The tiny animals that constructed the reef, known as Cloudina, evolved from soft-bodied ancestors.
Scientists at Edinburgh University found that the creatures attached themselves to fixed surfaces and each other using a natural cement made from calcium carbonate.
They may have developed their reef-building ability to protect themselves against increased threats from predators. Reefs also provided access to nutrient-rich currents at a time of growing competition for food and living space.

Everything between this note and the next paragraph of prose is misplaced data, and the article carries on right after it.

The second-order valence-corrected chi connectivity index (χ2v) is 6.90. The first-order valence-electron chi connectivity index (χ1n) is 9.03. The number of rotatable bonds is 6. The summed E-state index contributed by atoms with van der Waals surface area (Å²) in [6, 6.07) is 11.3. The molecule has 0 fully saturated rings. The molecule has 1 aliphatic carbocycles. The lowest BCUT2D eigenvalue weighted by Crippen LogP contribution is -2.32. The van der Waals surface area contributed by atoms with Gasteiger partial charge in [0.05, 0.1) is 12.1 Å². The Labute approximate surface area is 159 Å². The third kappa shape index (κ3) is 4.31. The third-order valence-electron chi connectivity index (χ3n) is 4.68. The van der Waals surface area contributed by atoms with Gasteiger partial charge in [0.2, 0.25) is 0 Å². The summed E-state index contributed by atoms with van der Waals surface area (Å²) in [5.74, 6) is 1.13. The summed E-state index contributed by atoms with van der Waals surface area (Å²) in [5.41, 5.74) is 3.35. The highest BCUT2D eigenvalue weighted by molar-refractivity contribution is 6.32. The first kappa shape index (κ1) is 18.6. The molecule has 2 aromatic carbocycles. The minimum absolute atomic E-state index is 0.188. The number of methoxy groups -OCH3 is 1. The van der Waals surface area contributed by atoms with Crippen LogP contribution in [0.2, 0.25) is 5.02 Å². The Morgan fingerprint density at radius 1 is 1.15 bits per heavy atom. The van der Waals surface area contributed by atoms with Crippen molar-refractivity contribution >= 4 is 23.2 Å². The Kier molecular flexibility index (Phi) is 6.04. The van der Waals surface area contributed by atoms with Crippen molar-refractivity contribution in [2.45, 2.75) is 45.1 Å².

The development of hard biological structures sparked a dramatic increase in the biodiversity of ocean ecosystems. Professor Rachel Wood, who led the research published in the journal Science, said: "Modern reefs are major centres of biodiversity with sophisticated ecosystems. Like corals, animals build reefs to defend against predators and competitors. We have found that animals were building reefs even before the evolution of complex animal life."